Waste transformed into value on-site


Future cities will play a significant role in the value extraction of organic waste streams, to contribute toward a sustainable impact on the environment and on industry.

Netherlands-based innovators, The Waste Transformers, have anticipated this global opportunity by empowering local food waste producers to transform their organic waste streams into clean energy, natural fertiliser and raw materials for new products such as paper and textiles. 

Through an innovative containerised anaerobic digester, called a Waste Transformer, non-consumable food waste streams are transformed into clean energy and a high-quality natural fertiliser, all on-site. The modular Waste Transformer, which is a scalable, smart technology, is suited to organisations and municipalities, with a healthy business case and provides a new way to reduce companies’ waste management costs, environmental footprint and energy consumption.

Anaerobic digestion goes a couple of steps further than composting organic waste, and is a world apart from dumping it on landfill to rot. On-site anaerobic digestion produces clean energy, enabling the technology to run on its own produced excess power.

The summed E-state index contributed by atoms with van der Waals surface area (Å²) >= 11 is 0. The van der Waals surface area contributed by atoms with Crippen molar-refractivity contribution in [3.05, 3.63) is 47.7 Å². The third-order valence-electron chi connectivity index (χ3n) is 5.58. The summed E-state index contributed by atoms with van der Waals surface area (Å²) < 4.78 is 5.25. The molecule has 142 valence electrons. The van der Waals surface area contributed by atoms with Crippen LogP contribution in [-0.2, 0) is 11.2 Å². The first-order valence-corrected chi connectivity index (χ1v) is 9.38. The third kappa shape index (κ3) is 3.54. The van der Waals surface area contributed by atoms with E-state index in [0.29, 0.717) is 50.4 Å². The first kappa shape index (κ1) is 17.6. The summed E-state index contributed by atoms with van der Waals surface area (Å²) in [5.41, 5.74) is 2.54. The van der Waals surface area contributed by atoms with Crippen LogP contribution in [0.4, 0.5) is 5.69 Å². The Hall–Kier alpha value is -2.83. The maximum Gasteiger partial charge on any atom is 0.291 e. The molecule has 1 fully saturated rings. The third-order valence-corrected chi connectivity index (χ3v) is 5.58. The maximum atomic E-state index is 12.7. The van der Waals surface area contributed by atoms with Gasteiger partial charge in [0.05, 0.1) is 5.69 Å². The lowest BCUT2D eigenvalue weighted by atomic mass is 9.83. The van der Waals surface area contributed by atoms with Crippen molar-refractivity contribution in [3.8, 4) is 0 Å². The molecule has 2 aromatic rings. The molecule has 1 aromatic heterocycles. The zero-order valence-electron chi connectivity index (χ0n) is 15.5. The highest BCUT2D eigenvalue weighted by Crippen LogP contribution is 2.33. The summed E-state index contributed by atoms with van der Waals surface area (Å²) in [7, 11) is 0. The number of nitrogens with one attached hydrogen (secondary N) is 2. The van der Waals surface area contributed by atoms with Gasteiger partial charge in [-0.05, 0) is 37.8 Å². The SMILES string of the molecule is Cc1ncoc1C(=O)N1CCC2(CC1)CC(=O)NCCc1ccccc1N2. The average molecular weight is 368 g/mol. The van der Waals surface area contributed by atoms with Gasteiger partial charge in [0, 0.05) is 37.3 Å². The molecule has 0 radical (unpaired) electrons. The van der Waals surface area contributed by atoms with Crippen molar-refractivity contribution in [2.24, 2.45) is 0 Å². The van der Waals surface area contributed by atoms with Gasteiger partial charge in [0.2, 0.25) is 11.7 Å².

The fibres in the digestate are separated from the liquid, producing two organic end products; liquid fertiliser and dry compost. That organic fertilizer is not only a good source of income, it is also very important in fighting climate change and promoting long-term food production. Nutrients in the soil are stored in food, and are aggregated in cities. Nutrient flows end up there and do not flow back to the rural areas (farmland) anymore as natural fertilizer. Every year, more farmers have to deal with degraded soils and pose a dependency on artificial (oil based) fertilisers depleting their soils.


With different projects around the world, the company has found its momentum in Africa as well. The Waste Transformers and Growthpoint (South Africa) have united to take on the challenge of leveraging non-consumable food waste from shopping malls, to generate a decentralised change in the approach to organic waste in South Africa and around the world. 

This article was originally published in The Global Power & Energy Elites 2020. Read the full article here.

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